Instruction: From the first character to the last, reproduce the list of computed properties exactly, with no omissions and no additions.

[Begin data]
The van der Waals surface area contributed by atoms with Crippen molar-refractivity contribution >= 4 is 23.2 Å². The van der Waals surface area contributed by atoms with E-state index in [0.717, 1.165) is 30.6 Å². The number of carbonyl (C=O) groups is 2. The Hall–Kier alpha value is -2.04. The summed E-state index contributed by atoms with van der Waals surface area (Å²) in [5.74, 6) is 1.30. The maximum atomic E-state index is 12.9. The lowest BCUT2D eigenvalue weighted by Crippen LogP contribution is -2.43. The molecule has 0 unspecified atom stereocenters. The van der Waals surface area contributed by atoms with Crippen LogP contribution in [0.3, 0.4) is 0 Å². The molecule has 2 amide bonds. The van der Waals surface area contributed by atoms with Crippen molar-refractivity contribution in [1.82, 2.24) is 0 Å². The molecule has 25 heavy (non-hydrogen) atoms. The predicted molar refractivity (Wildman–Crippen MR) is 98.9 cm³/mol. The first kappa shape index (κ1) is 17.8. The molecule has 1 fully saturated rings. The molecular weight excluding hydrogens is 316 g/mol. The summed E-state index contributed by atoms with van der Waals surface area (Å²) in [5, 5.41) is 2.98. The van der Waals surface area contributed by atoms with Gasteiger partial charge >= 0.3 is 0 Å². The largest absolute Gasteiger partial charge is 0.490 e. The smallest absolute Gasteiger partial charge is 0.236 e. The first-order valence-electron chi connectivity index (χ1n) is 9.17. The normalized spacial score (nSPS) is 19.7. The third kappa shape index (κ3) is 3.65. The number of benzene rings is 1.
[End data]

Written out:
The van der Waals surface area contributed by atoms with Crippen molar-refractivity contribution >= 4 is 23.2 Å². The van der Waals surface area contributed by atoms with E-state index in [0.717, 1.165) is 30.6 Å². The number of carbonyl (C=O) groups is 2. The Hall–Kier alpha value is -2.04. The summed E-state index contributed by atoms with van der Waals surface area (Å²) in [5.74, 6) is 1.30. The maximum atomic E-state index is 12.9. The lowest BCUT2D eigenvalue weighted by Crippen LogP contribution is -2.43. The molecule has 0 unspecified atom stereocenters. The van der Waals surface area contributed by atoms with Crippen LogP contribution in [0.3, 0.4) is 0 Å². The molecule has 2 amide bonds. The van der Waals surface area contributed by atoms with Crippen molar-refractivity contribution in [1.82, 2.24) is 0 Å². The molecule has 25 heavy (non-hydrogen) atoms. The predicted molar refractivity (Wildman–Crippen MR) is 98.9 cm³/mol. The first kappa shape index (κ1) is 17.8. The molecule has 1 fully saturated rings. The molecular weight excluding hydrogens is 316 g/mol. The summed E-state index contributed by atoms with van der Waals surface area (Å²) in [5, 5.41) is 2.98. The van der Waals surface area contributed by atoms with Gasteiger partial charge >= 0.3 is 0 Å². The largest absolute Gasteiger partial charge is 0.490 e. The smallest absolute Gasteiger partial charge is 0.236 e. The first-order valence-electron chi connectivity index (χ1n) is 9.17. The normalized spacial score (nSPS) is 19.7. The third kappa shape index (κ3) is 3.65. The number of benzene rings is 1.